The discovery that several ribosomal protein genes can be mutated in DBA suggests that ribosomal protein gene mutations may account for many or all cases of DBA, and focuses attention on the ribosome. While experiments in yeast and recently in mammalian cells show that RPS19 depletion or mutation leads to a block in ribosomal RNA biosynthesis, this result does not explain why erythropoiesis is so severely affected in DBA. We hypothesize that during fetal development immature erythroid cells proliferate more rapidly than other lineages and therefore require very high ribosome synthetic rates to generate sufficient capacity for translation of erythroid specific transcripts that must take place before these unique cells enucleate; furthermore, we postulate that a block in ribosome biogenesis or reduced protein synthetic capacity that occurs in mutant DBA cells leads to loss of proliferation and cell death of rapidly dividing cells, but survival and normal differentiation of cells that are dividing more slowly, yielding fewer (macrocytic) erythrocytes. To test this kinetic hypothesis we infected primary mouse fetal liver cells with siRNAs to RPS19 and compared proliferation, differentiation, RNA biogenesis and cell cycle status in wild type and knockdown cells. Mouse fetal liver cells were double-labeled for erythroid-specific TER119 and non erythroid-specific transferrin receptor (CD71) and analyzed by flow-cytometry. E14.5 fetal livers contain at least five distinct populations of cells, defined by their characteristic staining patterns. We purified the most primitive progenitor cells by depletion of mature TER119high cells. During a two-day period the number of erythroblasts increases 15-30 fold, corresponding to 4–5 cell divisions, which correlates well with the number of terminal cell divisions that a CFU-E goes through to generate terminally differentiated erythrocytes. The progenitor cells divide twice during the first 24 hours in erythropoietin (EPO); during the next 24 hours on fibronectin but no EPO, differentiated cells are produced in another 2–3 divisions. The retrovirus infected siRNA RPS19 knockdown cells show reduced proliferation of FACS sorted GFP positive cells at 48 hours. Although the cell yield is reduced, the differentiation pattern of the surviving GFP positive cells is similar to that of the controls. We next measured RNA content of wild type cells at 0, 24 and 48 hours. During the first 24 hours cell number increases 3–4 fold; remarkably, there is a 6-fold increase in RNA content during the same period, suggesting that the cells accumulate an excess of ribosomal RNA (80% of measured RNA) during early erythropoiesis. This was confirmed by quantitative real time PCR of rRNA. From 24–48 hours the cells decrease in size as they mature, and RNA yield per cell decreases; however, cell number increases markedly so the net effect is that total RNA in the culture plateaus or decreases. Because the siRNAs are not expressed until 24–48 hours, we modified the culture system to allow expansion without differentiation of immature cells in EPO, IGF-1 and dexamethasone. Under these conditions proliferation in siRNA expressing precursors is reduced. Cell cycle analysis shows a reduced proportion of cells in G1 or S phase and an increase in G2/M in the knockdown cells. Taken together, these data suggest that RPS19 insufficient erythroid cells proliferate poorly because of inadequate accumulation of ribosome synthetic capacity. The surviving cells differentiate normally but slowly, giving rise to macrocytes. In conclusion, kinetic considerations can explain the erythroid deficiency in DBA.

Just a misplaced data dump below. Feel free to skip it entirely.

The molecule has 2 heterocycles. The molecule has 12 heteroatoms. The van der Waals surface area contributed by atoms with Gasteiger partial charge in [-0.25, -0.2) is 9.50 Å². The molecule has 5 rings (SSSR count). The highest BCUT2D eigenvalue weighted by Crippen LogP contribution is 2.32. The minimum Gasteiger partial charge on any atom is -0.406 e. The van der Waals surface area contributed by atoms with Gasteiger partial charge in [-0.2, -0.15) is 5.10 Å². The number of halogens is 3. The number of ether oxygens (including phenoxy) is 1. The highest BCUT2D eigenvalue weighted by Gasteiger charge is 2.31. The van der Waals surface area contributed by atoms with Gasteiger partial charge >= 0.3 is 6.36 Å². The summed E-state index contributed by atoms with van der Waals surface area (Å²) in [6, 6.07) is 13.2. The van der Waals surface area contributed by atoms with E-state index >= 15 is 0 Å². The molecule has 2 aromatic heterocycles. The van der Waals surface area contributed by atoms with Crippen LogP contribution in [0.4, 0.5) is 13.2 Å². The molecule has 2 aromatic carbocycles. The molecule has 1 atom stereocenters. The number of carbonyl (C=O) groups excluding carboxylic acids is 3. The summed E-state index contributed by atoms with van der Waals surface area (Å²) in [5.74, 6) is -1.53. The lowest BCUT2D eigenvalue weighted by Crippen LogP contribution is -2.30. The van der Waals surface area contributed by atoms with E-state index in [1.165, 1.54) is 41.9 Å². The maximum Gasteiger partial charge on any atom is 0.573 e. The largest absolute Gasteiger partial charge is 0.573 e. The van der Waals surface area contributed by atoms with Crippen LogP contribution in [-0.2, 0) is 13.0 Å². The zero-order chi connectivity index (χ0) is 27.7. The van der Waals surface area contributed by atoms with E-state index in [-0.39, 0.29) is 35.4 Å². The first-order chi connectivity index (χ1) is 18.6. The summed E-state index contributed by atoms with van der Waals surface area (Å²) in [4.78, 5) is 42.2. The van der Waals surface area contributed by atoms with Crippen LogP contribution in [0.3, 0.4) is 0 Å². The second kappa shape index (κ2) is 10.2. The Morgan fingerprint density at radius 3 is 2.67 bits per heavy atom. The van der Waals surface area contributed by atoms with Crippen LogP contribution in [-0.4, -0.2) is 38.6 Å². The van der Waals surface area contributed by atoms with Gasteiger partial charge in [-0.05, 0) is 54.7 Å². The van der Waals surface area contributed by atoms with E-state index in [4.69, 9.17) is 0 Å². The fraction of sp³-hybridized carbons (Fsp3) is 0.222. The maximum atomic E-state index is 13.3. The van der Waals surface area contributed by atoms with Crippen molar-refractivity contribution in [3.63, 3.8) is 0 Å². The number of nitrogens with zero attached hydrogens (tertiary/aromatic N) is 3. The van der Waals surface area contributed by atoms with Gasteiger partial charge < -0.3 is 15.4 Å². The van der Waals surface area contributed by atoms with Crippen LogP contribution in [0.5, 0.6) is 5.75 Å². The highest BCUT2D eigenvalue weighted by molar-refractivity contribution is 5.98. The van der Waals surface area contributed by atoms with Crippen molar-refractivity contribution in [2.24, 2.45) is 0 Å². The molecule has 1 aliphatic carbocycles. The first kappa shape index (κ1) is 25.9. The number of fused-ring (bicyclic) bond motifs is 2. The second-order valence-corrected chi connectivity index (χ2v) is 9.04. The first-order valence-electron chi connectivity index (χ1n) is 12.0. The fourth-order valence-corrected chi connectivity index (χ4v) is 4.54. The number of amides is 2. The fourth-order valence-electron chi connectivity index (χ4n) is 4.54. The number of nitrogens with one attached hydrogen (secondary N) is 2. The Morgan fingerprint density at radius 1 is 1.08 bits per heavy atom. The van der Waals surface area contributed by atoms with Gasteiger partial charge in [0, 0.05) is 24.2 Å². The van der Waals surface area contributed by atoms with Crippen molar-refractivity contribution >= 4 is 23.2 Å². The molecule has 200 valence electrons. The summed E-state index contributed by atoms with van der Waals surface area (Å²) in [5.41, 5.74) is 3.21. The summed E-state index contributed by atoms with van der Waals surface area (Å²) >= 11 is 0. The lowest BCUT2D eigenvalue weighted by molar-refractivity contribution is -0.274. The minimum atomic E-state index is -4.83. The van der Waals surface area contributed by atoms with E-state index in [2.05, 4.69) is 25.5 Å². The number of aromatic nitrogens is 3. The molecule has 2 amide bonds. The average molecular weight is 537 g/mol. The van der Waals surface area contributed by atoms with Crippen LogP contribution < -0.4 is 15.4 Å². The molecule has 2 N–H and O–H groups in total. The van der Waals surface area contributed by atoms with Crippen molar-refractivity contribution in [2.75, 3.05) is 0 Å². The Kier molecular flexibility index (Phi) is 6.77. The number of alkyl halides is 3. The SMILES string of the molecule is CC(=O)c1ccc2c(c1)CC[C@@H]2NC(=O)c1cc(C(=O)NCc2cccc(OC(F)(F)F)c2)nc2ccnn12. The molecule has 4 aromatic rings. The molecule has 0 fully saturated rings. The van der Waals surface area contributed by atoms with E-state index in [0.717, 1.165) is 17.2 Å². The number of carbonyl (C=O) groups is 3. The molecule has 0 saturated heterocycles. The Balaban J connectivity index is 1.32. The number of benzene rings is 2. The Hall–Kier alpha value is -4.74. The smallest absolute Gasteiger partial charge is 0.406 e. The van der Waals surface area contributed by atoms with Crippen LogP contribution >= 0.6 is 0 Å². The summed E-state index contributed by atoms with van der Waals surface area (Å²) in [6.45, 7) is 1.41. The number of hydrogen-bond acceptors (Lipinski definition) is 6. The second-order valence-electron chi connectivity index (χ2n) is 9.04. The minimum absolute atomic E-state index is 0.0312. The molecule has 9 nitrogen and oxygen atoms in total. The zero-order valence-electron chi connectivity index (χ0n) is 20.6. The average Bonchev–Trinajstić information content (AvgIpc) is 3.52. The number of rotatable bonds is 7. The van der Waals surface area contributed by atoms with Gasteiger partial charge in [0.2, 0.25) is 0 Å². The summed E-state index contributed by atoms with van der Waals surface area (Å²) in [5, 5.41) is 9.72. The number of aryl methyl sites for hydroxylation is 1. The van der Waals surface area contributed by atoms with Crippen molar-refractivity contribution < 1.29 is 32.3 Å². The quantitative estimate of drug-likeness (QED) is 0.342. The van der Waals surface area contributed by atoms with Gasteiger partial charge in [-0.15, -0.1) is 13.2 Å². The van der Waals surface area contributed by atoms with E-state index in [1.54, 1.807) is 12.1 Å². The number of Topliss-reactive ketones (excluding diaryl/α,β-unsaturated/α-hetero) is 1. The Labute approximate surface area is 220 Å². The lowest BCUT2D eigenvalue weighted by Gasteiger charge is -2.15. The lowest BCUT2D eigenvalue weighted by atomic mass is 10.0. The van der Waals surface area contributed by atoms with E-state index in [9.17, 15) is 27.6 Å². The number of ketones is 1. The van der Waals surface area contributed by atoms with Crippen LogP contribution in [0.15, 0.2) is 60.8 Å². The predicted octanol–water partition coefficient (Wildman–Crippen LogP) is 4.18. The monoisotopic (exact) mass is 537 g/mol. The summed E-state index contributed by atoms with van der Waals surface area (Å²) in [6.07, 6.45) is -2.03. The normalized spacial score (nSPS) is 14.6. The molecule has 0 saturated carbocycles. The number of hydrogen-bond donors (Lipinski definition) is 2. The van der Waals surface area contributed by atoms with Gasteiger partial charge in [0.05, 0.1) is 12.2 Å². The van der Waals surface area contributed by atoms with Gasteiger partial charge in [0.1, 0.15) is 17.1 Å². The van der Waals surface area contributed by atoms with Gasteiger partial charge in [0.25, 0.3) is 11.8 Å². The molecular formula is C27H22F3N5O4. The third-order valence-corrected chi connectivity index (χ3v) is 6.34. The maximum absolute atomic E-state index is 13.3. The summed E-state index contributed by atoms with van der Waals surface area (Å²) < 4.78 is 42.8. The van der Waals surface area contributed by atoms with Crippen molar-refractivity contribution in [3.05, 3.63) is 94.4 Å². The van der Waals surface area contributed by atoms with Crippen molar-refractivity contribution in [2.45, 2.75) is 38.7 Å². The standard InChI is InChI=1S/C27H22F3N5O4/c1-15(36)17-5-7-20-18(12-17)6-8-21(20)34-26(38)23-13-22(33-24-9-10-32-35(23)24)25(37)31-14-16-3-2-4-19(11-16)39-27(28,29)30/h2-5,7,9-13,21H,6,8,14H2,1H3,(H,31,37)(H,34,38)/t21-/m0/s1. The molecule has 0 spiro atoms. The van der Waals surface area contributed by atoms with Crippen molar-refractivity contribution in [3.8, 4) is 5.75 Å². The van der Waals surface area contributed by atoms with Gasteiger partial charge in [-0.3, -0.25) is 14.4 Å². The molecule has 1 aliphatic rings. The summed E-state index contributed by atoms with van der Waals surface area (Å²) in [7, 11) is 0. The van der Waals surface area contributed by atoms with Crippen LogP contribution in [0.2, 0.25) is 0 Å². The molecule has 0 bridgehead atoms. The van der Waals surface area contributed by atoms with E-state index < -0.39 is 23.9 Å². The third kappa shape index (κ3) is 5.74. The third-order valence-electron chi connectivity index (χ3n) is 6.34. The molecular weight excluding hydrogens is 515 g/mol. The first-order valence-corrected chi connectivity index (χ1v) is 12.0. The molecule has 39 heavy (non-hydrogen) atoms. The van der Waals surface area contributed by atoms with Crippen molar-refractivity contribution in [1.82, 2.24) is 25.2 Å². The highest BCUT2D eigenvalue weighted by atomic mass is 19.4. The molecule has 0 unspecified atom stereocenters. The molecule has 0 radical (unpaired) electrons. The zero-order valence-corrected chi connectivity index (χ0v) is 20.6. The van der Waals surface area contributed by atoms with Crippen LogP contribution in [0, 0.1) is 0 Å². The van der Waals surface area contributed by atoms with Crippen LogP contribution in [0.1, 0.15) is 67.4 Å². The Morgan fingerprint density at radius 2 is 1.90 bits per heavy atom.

Disclosure: No relevant conflicts of interest to declare.